When it comes to Johnson vs Corbyn, at least one party is in for a major shock

Boris Johnson’s handling of the Kim Darroch case and the Panorama episode on Labour’s anti-Semitism problem have left MPs on both sides worried.

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Kim Darroch has resigned his post as British ambassador to the United States following the leak of confidential diplomatic telegrams containing his unvarnished assessment of the state of the Trump administration and Boris Johnson's failure to back him on television.

The reality is that candid briefing about the state of a host country is what all diplomats do, but when your host country is led by a politician as thin-skinned and erratic as Donald Trump, you cannot do your job as an ambassador once these briefings are made public, as most officials and politicians privately accept. What will have a chilling effect is the failure of Johnson and his allies to back Darroch personally – as I explain in greater detail here, civil servants' reluctance to give candid advice will be heightened by them increasingly feeling that the reward for candour is negative briefing, hostile attacks in the press and leaks of confidential advice. 

Although the row is too late in the contest to change the outcome – in postal ballots, whether they are to the board of the local Warhammer Society or a general election, the majority of votes are cast right after the ballots arrive on doormats – it has re-awakened concerns in the parliamentary party that Johnson cannot do the job and that under fire he will crumble.

Speaking of Jeremy Corbyn... the Labour leader, along with his close allies Seumas Milne and Jennie Formby, has been described as “personally responsible for having turned a once great, anti-racist party into a cesspit of anti-Semitism” by Marie van der Zyl, the president of the Board of Deputies of British Jews after eight former Labour staffers told Panorama that senior officials in the leader's office frustrated attempts to tackle anti-Semitism in the party's ranks.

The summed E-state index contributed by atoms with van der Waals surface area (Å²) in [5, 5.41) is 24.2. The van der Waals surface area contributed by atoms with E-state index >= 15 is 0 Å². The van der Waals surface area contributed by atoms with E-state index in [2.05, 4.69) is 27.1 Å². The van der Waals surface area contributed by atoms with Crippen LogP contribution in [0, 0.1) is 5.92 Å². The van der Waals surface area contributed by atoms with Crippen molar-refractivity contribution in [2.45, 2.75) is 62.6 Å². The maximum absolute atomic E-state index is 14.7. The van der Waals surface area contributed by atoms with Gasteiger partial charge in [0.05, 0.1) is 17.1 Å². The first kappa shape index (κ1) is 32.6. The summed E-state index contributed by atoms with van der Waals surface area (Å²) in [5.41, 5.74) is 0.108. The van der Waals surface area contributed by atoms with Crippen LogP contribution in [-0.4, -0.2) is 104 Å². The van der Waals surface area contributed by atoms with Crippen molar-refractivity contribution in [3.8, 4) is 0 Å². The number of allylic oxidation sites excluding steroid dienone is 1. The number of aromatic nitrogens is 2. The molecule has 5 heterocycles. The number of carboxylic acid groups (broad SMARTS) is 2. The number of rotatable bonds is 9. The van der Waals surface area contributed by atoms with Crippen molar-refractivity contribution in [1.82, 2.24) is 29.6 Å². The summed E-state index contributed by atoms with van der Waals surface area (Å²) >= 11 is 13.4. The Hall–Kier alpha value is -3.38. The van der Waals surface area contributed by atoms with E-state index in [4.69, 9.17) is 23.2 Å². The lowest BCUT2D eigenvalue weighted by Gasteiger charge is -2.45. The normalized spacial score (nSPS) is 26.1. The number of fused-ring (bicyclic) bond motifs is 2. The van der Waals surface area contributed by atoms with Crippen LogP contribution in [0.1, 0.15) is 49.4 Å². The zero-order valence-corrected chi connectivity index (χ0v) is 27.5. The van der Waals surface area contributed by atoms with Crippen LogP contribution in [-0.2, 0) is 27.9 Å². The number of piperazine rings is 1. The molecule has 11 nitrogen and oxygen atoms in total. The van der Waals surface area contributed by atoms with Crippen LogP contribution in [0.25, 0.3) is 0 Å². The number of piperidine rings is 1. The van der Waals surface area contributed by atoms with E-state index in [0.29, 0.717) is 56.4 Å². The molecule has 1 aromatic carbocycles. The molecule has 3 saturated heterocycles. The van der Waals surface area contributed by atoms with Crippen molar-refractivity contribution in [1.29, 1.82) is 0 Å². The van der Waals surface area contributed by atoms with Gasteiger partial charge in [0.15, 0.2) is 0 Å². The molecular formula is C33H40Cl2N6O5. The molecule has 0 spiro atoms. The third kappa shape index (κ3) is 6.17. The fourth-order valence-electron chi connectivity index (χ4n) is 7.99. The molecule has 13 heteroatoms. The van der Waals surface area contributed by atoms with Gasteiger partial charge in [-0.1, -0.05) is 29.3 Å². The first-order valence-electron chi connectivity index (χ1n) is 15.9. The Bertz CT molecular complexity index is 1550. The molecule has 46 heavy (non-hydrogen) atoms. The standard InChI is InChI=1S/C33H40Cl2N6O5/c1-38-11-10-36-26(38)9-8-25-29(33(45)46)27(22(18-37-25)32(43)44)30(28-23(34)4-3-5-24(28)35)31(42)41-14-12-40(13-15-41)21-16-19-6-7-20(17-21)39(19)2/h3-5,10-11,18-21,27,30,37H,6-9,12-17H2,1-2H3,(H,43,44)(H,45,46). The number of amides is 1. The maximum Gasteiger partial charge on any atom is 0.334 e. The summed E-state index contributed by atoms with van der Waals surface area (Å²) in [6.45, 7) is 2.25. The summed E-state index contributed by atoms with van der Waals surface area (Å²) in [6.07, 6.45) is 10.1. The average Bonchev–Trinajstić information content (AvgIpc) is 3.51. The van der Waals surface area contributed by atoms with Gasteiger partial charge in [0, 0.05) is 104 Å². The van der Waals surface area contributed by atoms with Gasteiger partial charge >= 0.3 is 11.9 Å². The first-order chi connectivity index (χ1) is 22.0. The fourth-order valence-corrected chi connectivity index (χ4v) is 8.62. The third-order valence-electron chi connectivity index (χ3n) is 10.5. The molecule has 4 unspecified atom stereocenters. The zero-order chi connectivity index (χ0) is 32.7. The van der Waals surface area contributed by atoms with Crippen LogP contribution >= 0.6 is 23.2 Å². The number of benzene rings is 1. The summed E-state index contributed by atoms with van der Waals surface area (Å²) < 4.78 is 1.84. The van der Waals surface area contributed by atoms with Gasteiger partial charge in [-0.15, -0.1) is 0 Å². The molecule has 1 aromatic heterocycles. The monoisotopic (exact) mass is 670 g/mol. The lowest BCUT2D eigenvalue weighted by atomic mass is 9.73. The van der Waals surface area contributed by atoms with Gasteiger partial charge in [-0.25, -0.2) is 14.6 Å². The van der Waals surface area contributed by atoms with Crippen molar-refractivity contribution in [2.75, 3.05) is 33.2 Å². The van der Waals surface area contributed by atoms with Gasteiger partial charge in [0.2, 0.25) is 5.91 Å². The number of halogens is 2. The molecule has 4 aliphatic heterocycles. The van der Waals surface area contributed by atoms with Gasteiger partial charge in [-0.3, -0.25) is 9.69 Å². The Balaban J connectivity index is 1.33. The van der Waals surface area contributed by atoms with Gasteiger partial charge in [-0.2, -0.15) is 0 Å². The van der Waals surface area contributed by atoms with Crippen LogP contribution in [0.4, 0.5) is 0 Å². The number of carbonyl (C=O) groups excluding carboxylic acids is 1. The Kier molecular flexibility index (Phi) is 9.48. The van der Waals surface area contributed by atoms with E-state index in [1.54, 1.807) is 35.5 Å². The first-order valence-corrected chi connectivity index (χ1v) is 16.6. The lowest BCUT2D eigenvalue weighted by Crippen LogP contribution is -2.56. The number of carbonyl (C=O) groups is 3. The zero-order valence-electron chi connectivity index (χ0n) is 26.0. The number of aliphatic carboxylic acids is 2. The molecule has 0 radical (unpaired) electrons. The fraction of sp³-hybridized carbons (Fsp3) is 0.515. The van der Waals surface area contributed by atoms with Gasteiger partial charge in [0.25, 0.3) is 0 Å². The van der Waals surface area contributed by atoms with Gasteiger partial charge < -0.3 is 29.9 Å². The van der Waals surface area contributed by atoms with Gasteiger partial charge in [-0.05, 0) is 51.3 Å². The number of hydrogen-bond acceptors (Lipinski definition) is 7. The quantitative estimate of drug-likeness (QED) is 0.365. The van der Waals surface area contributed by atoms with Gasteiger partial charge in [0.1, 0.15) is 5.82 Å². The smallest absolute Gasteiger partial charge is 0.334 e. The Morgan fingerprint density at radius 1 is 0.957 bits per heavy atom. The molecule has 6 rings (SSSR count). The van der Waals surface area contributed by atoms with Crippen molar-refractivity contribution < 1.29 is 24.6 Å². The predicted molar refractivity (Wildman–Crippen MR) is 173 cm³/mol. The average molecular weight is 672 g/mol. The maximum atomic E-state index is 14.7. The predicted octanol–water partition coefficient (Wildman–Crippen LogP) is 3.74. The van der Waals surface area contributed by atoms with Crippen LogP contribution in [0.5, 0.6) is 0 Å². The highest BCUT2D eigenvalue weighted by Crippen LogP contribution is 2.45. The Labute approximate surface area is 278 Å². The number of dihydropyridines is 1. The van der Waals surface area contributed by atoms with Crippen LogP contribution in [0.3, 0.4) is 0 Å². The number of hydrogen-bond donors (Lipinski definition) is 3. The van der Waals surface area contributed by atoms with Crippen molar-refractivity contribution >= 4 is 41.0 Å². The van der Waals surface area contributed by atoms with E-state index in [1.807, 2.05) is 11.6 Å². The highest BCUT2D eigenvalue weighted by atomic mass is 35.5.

The Labour leadership disputes the claims and a Labour Party spokesperson has described the documentary as “seriously inaccurate, politically one-sided polemic, which breached basic journalistic standards, invented quotes and edited emails to change their meaning”.

In both cases, the stories will merely confirm what people already think. If you believe that Johnson is surrounded by a Remainer establishment that he will have to strain every sinew to defeat, then the Darroch row is grist to that mill.  And if you believe that Jeremy Corbyn is a victim of, rather than a central protagonist in Labour's anti-Semitism row, then a documentary in which former staffers and Labour members go on air with their doubts is not going to change that, either.

The question is: what do the large group of MPs who don't think that the Darroch row shows that Johnson is beset by Remoaner wreckers, and who do think that Jeremy Corbyn and his office are personally culpable in the anti-Semitism row do next? 

There's the Amber Rudd route – she has today told the BBC that a no-deal Brexit on 31 October may have to be part of the "armoury": learn to go along with the prevailing wind in your party because it's better to be inside it and on the up than outside it and going nowhere. There's plenty of that on the Labour side, too.

Then there's what you might call the Betty Boothroyd approach, who told my colleague Anoosh that the question of Corbyn's fitness for office is “not a relevant question”, because “Corbyn ain’t going to win”. Let the electorate sort it out – there's a fair amount of that on the Tory side as well. 

Then there's staying and fighting – or perhaps that should be staying and tweeting: criticise the leader while having no viable or visible route to remove him. We could call it the Alan Duncan route – his line that Johnson has thrown Kim Darroch under the bus is everywhere in the papers today – or we could pick a number from one to 229 and simply name whichever Labour MP we drew that way, because to be blunt that is the preferred approach of most in the parliamentary party.

The thing is: unless Jo Swinson or Ed Davey can realign politics, the anti-Johnsonians and the Corbynsceptics can't both be right. At the next election, at least one MP who has been airily looking at their leader and hoping that voters will intervene is in for a nasty shock.  

Stephen Bush is political editor of the New Statesman. His daily briefing, Morning Call, provides a quick and essential guide to domestic and global politics.